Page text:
Nyles Reed, a 75-year-old Texan, sustained injuries during combat in Korea in 1952. Last week, the Pentagon sent him a letter to let him know he qualifies for a Purple Heart.
But the Defense Department didn’t actually give Reed a Purple Heart; it just sent him a certificate saying he’d earned one. The mailing included a notice explaining that the medal for injured troops was “out of stock.”
“I can imagine, of course, with what’s going on in Iraq and Afghanistan, there’s a big shortage,” Reed said. “At least, I would imagine so.”
The form letter from the Navy Personnel Command told Reed he could wait 90 days and resubmit an application, or buy his own medal.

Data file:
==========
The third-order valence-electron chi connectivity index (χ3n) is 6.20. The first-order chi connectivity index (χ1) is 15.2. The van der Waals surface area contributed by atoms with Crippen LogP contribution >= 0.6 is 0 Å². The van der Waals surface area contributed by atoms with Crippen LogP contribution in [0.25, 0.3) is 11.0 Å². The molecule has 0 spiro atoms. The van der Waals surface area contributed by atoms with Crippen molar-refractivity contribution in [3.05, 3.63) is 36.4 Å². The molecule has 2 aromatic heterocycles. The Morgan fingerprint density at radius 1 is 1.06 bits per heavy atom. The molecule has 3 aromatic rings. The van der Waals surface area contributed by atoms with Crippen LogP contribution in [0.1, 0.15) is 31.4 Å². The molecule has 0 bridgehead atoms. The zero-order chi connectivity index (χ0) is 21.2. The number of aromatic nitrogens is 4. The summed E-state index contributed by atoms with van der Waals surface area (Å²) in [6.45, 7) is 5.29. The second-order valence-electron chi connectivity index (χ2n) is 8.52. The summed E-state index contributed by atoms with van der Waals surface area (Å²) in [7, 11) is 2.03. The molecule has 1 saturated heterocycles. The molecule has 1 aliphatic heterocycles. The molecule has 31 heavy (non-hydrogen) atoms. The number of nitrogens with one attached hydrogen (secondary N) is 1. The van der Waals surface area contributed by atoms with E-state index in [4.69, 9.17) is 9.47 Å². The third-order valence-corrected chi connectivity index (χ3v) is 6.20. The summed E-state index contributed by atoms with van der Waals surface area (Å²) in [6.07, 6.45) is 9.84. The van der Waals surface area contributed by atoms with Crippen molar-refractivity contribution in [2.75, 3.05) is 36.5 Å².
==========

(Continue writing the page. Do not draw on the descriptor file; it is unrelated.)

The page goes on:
After waiting 55 years, however, Reed decided to pay $42 for his own Purple Heart and accompanying ribbon — plus state sales taxes — at a military surplus store.
We’ve apparently reached a point in which U.S. troops are injured so frequently in Iraq and Afghanistan — the number is now near 30,000 — that the military is running out of Purple Hearts. That’s stunning.